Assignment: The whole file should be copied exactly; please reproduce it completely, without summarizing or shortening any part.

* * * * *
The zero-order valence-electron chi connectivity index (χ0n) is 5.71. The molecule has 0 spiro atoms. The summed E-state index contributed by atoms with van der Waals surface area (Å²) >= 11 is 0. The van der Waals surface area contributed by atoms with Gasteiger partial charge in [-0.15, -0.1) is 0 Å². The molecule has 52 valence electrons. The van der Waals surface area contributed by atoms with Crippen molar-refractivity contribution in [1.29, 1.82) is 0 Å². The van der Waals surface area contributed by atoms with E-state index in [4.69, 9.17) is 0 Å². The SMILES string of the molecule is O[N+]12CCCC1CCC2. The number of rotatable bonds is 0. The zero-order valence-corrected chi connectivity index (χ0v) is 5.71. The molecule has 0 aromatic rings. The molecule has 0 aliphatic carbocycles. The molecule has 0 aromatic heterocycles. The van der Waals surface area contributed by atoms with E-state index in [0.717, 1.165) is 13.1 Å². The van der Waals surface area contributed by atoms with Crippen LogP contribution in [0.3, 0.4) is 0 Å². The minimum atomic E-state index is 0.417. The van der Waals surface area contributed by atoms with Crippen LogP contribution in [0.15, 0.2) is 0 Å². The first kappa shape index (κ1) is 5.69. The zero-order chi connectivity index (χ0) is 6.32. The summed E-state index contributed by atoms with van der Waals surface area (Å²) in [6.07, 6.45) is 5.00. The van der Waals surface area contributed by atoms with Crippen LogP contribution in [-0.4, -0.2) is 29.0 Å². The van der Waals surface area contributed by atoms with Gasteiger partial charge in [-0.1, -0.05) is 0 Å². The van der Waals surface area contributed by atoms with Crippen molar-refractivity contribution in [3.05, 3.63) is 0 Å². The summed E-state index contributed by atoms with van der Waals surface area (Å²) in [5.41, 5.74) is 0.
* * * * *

The zero-order valence-electron chi connectivity index (χ0n) is 5.71. The molecule has 0 spiro atoms. The summed E-state index contributed by atoms with van der Waals surface area (Å²) >= 11 is 0. The van der Waals surface area contributed by atoms with Gasteiger partial charge in [-0.15, -0.1) is 0 Å². The molecule has 52 valence electrons. The van der Waals surface area contributed by atoms with Crippen molar-refractivity contribution in [1.29, 1.82) is 0 Å². The van der Waals surface area contributed by atoms with E-state index in [4.69, 9.17) is 0 Å². The SMILES string of the molecule is O[N+]12CCCC1CCC2. The number of rotatable bonds is 0. The zero-order valence-corrected chi connectivity index (χ0v) is 5.71. The molecule has 0 aromatic rings. The molecule has 0 aliphatic carbocycles. The molecule has 0 aromatic heterocycles. The van der Waals surface area contributed by atoms with E-state index in [0.717, 1.165) is 13.1 Å². The van der Waals surface area contributed by atoms with Crippen LogP contribution in [0.3, 0.4) is 0 Å². The minimum atomic E-state index is 0.417. The van der Waals surface area contributed by atoms with Crippen LogP contribution in [0.15, 0.2) is 0 Å². The first kappa shape index (κ1) is 5.69. The zero-order chi connectivity index (χ0) is 6.32. The summed E-state index contributed by atoms with van der Waals surface area (Å²) in [6.07, 6.45) is 5.00. The van der Waals surface area contributed by atoms with Crippen LogP contribution in [-0.4, -0.2) is 29.0 Å². The van der Waals surface area contributed by atoms with Gasteiger partial charge in [-0.1, -0.05) is 0 Å². The van der Waals surface area contributed by atoms with Crippen molar-refractivity contribution in [3.05, 3.63) is 0 Å². The summed E-state index contributed by atoms with van der Waals surface area (Å²) in [5.41, 5.74) is 0.